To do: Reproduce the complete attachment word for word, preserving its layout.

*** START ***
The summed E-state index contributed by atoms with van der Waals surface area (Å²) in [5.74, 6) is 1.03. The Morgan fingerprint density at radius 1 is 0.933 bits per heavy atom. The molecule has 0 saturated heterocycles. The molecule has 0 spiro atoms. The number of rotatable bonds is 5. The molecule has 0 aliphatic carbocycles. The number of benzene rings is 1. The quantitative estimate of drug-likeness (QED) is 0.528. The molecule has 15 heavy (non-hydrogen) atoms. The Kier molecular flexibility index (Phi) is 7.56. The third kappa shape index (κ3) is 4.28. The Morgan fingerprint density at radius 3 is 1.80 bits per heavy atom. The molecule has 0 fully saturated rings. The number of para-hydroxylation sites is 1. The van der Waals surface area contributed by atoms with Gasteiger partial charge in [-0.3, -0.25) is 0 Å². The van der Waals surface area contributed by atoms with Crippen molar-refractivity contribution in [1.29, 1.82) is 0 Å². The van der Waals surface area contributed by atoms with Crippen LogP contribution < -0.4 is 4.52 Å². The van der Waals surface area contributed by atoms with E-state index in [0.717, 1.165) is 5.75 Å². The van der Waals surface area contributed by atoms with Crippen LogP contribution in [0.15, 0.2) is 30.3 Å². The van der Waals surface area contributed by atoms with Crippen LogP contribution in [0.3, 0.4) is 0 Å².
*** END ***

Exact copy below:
The summed E-state index contributed by atoms with van der Waals surface area (Å²) in [5.74, 6) is 1.03. The Morgan fingerprint density at radius 1 is 0.933 bits per heavy atom. The molecule has 0 saturated heterocycles. The molecule has 0 spiro atoms. The number of rotatable bonds is 5. The molecule has 0 aliphatic carbocycles. The number of benzene rings is 1. The quantitative estimate of drug-likeness (QED) is 0.528. The molecule has 15 heavy (non-hydrogen) atoms. The Kier molecular flexibility index (Phi) is 7.56. The third kappa shape index (κ3) is 4.28. The Morgan fingerprint density at radius 3 is 1.80 bits per heavy atom. The molecule has 0 fully saturated rings. The number of para-hydroxylation sites is 1. The van der Waals surface area contributed by atoms with Gasteiger partial charge in [-0.3, -0.25) is 0 Å². The van der Waals surface area contributed by atoms with Crippen molar-refractivity contribution in [1.29, 1.82) is 0 Å². The van der Waals surface area contributed by atoms with Crippen LogP contribution < -0.4 is 4.52 Å². The van der Waals surface area contributed by atoms with E-state index in [0.717, 1.165) is 5.75 Å². The van der Waals surface area contributed by atoms with Crippen LogP contribution in [0.15, 0.2) is 30.3 Å². The van der Waals surface area contributed by atoms with Crippen LogP contribution in [0.3, 0.4) is 0 Å².